The Difference Between Civil Partnerships and Marriage
What is a Civil Partnership?
On 5th December 2005, the Civil Partnership Act 2004 came into force in the UK, meaning same-sex couples could obtain legal recognition of their relationship and have similar legal rights to those of a married couple.
Since then, the law has developed further from December 2019 eligible opposite sex couples may also register a civil partnership. In addition, same sex couples may convert their civil partnership to marriage if they wish. However, at present opposite sex couples do not have this right to convert.
What is the Difference Between Civil Partnerships and Marriage?
With civil partnerships and marriage available to both same sex and opposite sex couples, there isn’t many significant differences between the two.
However, some differences between civil partnerships and marriage do exist:
- The first difference is marriage is formed by vows, whereas a civil partnership is formed by signing a civil partnership document in front of two witnesses and a registrar.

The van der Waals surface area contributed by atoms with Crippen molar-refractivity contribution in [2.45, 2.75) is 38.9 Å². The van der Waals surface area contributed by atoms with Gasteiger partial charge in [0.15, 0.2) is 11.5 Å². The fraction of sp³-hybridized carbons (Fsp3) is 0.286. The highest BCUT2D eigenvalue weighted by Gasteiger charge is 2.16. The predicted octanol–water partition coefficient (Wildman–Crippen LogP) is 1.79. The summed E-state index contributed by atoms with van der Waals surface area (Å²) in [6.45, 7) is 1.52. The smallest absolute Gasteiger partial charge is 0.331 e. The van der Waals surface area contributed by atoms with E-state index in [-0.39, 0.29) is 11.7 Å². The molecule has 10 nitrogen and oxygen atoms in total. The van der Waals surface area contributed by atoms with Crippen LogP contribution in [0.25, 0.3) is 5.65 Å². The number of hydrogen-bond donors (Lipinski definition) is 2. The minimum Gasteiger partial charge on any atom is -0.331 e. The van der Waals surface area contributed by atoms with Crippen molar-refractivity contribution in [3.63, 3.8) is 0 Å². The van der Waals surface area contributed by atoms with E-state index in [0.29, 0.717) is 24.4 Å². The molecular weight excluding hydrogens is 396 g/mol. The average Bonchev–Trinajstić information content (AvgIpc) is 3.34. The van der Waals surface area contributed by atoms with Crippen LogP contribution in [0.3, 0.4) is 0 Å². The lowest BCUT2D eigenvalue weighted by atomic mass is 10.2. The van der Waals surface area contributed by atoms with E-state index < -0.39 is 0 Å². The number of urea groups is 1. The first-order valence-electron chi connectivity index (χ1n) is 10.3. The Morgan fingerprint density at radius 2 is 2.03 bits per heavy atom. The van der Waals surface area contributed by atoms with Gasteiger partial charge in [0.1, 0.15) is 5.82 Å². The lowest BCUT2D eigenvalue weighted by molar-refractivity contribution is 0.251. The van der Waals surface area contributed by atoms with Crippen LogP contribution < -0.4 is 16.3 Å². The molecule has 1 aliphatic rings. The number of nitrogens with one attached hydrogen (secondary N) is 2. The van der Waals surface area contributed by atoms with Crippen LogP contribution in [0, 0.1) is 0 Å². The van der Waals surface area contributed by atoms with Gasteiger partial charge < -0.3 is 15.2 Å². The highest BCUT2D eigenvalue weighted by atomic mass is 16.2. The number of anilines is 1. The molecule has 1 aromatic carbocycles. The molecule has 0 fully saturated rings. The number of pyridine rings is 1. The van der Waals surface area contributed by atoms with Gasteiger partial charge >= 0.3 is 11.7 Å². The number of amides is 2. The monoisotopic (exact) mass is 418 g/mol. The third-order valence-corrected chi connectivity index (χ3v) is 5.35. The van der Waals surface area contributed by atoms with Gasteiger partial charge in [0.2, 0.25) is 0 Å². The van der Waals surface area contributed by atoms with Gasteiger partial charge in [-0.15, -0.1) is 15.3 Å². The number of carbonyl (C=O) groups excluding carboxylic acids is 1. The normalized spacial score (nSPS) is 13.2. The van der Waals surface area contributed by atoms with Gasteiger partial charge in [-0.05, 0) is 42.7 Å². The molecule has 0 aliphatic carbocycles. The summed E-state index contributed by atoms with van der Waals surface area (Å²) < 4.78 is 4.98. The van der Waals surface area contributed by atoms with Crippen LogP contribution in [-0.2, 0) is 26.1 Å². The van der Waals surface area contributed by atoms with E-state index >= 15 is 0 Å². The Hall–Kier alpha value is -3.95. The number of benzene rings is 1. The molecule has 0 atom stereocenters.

- A marriage is ended by divorce and a civil partnership is ended by dissolution, but the process is essentially the same.
- Civil partners cannot refer to themselves as being ‘married’ for legal purpose.
Divorce & Family Law Solicitors
Morrish Solicitors is a well-established law firm based in Yorkshire. We provide a vast range of legal services to private clients, Trade Unions, Associations and their members. Our experienced Divorce and Family Law Solicitors can advise on a range of matters including:
- Property and Financial Affairs
- Disputes Concerning Children
- Cohabitation Agreement
- Prenuptial Agreements
- Civil Partnerships
- Domestic Violence
If you would like to discuss your matrimonial/family matter with a member of our Divorce and Family Law team, please call us on 033 3344 9600 or simply email [email protected] with your request.
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